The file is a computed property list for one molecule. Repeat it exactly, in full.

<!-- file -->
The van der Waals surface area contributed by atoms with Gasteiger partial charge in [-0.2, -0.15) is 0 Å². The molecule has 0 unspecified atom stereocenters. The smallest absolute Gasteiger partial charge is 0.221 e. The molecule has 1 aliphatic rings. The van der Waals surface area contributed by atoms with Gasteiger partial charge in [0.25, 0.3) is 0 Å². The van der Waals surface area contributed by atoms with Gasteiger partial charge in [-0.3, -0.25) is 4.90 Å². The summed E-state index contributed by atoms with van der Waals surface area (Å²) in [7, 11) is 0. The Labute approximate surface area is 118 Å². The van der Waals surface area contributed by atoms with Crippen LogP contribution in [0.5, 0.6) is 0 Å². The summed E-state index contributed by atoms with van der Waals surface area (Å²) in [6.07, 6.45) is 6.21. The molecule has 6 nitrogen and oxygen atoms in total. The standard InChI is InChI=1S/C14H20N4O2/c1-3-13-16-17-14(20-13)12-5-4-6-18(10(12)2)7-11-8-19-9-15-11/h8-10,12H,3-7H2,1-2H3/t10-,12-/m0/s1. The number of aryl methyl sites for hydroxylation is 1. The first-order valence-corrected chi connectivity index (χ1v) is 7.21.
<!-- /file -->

The van der Waals surface area contributed by atoms with Gasteiger partial charge in [-0.2, -0.15) is 0 Å². The molecule has 0 unspecified atom stereocenters. The smallest absolute Gasteiger partial charge is 0.221 e. The molecule has 1 aliphatic rings. The van der Waals surface area contributed by atoms with Gasteiger partial charge in [0.25, 0.3) is 0 Å². The van der Waals surface area contributed by atoms with Gasteiger partial charge in [-0.3, -0.25) is 4.90 Å². The summed E-state index contributed by atoms with van der Waals surface area (Å²) in [7, 11) is 0. The Labute approximate surface area is 118 Å². The van der Waals surface area contributed by atoms with Crippen LogP contribution in [0.5, 0.6) is 0 Å². The summed E-state index contributed by atoms with van der Waals surface area (Å²) in [6.07, 6.45) is 6.21. The molecule has 6 nitrogen and oxygen atoms in total. The standard InChI is InChI=1S/C14H20N4O2/c1-3-13-16-17-14(20-13)12-5-4-6-18(10(12)2)7-11-8-19-9-15-11/h8-10,12H,3-7H2,1-2H3/t10-,12-/m0/s1. The number of aryl methyl sites for hydroxylation is 1. The first-order valence-corrected chi connectivity index (χ1v) is 7.21.